Edward Huni'ehu

Edward Huni'ehu (January 1, 1956 – April 12, 2010) was a Solomon Islands politician.

He graduated from the Solomon Islands College of Higher Education.

He was first elected to the National Parliament in a by-election in 1992 (following Sir Peter Kenilorea's resignation from Parliament), representing the East 'Are'are constituency in Malaita Province. He kept his seat in the general election in 1993, temporarily left politics in 1997, returned to Parliament in 2001, and was re-elected in 2006.

He served as a minister in government on numerous occasions. He was Minister for Commerce during his first year in Parliament, under Prime Minister Solomon Mamaloni, then Minister for Transport, Works and Utilities throughout his first full term in Parliament (1993-1997), under Francis Billy Hilly then Solomon Mamaloni again. He then briefly became Leader of the Opposition to Mamaloni's government in 1997. At the end of that term, he "exit[ed] politics for a while to focus on personal plans", but returned for the 2001 election, during which he regained his temporarily vacated seat.[1] After the 2001 election, he was appointed Minister for Agriculture and Livestock by new Prime Minister Sir Allan Kemakeza, a position which he held from 19 December 2001 to 17 December 2002. On 21 April 2006, new Prime Minister Snyder Rini appointed him Minister for Education and Human Resources Development; he held the position until the Rini government resigned on 4 May. On 22 December 2007, new Prime Minister Derek Sikua appointed him Minister for Energy, Mines and Rural Electification, "in recognition of his efforts to ensure the development of alternative energy in Solomon Islands, especially in hydro and solar power for rural villages". He resigned due to ill health in 2009, and sat as a backbencher until his death.[2] He was, at least during his final term, a member of the Association of Independent Members of Parliament.[3]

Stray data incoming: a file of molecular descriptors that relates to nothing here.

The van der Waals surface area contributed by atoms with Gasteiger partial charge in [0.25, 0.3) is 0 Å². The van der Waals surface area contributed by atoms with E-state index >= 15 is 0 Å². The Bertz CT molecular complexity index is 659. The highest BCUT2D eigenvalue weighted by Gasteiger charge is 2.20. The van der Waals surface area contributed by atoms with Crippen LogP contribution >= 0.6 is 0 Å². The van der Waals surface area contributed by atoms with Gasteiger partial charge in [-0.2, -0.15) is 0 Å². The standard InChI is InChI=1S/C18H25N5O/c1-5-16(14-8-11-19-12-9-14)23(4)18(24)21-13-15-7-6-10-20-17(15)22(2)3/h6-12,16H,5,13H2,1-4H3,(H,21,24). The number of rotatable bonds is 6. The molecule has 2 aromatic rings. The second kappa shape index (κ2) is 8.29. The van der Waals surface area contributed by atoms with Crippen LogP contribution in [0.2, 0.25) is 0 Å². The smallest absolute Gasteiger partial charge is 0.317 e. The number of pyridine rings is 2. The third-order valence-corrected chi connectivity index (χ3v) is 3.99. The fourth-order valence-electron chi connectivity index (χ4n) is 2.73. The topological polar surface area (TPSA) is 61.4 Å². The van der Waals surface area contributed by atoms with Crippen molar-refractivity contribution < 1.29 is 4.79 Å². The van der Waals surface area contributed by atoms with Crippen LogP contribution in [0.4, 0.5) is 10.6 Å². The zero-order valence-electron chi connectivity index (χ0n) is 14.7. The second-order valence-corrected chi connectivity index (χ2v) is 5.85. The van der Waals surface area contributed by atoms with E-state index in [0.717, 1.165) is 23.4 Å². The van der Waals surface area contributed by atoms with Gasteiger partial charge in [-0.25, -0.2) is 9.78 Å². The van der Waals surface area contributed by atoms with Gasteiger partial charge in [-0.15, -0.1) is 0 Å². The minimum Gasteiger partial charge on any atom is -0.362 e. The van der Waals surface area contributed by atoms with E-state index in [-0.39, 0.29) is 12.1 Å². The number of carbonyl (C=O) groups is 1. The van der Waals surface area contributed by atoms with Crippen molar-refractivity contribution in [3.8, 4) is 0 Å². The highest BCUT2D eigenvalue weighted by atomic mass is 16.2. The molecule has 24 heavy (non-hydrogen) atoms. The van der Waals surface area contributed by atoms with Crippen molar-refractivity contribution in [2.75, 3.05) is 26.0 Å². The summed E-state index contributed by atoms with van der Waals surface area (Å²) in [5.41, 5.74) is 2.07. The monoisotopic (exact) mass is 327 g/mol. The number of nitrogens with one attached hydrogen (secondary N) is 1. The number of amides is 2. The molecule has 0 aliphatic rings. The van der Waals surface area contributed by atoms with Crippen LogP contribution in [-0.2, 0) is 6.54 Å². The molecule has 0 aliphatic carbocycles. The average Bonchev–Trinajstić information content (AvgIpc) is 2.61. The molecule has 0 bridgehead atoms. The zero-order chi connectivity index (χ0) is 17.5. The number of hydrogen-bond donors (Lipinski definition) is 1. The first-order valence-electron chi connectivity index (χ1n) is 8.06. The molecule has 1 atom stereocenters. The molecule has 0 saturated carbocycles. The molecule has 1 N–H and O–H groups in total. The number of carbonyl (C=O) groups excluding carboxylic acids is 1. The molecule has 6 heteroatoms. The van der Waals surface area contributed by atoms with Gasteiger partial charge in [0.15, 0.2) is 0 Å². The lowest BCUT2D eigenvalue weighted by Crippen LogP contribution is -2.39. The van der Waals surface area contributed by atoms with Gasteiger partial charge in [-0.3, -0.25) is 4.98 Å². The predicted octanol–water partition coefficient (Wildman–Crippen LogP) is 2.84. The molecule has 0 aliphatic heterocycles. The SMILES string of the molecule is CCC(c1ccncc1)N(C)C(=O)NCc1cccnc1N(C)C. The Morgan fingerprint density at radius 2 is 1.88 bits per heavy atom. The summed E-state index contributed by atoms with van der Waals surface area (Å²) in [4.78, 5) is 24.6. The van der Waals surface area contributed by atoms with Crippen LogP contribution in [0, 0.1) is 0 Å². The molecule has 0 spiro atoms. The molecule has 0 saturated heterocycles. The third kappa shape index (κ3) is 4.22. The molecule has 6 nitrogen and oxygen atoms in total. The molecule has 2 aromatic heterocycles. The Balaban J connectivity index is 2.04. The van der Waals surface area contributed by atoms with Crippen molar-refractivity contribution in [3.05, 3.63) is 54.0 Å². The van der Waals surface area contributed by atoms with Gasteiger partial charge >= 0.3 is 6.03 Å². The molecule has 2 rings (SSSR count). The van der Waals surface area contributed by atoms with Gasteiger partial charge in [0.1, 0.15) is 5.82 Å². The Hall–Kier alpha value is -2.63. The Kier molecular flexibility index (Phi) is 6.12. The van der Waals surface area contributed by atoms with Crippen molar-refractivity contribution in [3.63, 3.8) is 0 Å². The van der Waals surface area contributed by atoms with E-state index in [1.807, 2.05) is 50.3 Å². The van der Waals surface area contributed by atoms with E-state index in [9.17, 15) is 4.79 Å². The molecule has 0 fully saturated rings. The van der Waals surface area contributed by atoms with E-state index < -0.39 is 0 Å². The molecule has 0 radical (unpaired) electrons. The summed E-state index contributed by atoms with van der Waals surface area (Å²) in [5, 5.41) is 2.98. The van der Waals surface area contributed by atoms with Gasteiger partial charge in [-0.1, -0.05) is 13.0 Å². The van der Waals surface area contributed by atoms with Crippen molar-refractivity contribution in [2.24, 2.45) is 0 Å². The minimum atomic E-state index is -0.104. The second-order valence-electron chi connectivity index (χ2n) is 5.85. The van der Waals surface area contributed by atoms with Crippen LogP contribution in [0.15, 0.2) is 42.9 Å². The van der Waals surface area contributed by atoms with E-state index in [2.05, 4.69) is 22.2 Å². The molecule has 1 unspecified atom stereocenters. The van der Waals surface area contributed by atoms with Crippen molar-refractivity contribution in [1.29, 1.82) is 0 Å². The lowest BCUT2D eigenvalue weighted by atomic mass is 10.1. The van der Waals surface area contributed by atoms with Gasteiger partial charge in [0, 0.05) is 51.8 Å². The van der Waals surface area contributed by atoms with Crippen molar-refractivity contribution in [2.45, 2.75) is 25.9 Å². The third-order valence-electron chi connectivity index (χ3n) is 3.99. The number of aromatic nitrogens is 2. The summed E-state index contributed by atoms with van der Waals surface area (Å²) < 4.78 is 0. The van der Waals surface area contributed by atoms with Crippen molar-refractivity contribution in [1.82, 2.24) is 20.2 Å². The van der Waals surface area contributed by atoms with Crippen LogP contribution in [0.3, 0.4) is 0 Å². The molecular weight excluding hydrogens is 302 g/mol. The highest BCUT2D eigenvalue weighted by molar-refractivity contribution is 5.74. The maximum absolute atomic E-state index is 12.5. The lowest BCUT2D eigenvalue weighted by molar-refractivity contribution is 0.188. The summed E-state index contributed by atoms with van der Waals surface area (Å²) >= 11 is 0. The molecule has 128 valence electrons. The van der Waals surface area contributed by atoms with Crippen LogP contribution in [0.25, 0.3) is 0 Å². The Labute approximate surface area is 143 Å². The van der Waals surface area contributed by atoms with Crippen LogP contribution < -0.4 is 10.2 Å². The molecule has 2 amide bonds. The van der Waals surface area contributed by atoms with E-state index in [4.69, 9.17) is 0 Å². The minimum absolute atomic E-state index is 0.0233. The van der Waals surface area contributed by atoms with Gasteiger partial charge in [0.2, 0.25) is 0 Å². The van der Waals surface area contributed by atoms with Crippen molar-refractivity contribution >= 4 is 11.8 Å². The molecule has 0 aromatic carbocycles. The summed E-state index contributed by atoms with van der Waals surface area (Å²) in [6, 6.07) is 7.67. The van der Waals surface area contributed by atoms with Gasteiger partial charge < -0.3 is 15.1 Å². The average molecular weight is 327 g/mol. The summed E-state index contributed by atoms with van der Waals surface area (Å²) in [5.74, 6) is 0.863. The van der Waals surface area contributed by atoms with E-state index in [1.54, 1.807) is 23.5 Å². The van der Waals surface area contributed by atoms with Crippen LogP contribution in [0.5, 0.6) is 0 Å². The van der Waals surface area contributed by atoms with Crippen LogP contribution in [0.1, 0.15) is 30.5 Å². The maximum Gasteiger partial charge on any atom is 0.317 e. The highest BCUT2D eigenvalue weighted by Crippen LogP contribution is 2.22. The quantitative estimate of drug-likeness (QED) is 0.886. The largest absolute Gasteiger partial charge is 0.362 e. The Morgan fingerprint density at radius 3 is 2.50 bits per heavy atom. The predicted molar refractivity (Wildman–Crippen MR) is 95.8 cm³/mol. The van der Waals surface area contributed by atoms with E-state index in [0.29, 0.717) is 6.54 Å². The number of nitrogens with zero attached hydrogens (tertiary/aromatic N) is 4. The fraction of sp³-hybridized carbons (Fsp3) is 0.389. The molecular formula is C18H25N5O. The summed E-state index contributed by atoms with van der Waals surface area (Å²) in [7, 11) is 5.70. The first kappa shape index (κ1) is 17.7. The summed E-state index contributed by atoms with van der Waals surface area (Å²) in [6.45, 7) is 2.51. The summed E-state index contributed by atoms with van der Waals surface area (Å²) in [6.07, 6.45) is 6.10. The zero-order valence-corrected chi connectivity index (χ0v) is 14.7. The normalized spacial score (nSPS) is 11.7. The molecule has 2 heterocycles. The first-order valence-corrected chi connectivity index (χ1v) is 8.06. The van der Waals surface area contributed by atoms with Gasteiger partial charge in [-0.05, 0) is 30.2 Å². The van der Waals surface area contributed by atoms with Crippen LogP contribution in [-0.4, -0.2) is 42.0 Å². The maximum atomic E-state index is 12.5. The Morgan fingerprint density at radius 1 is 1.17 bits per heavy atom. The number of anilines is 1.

He died on 12 April 2010 at the National Referral Hospital in Honiara "after a long battle with diabetes".[2] He was buried "in his home village of Manawai" in his constituency.[1]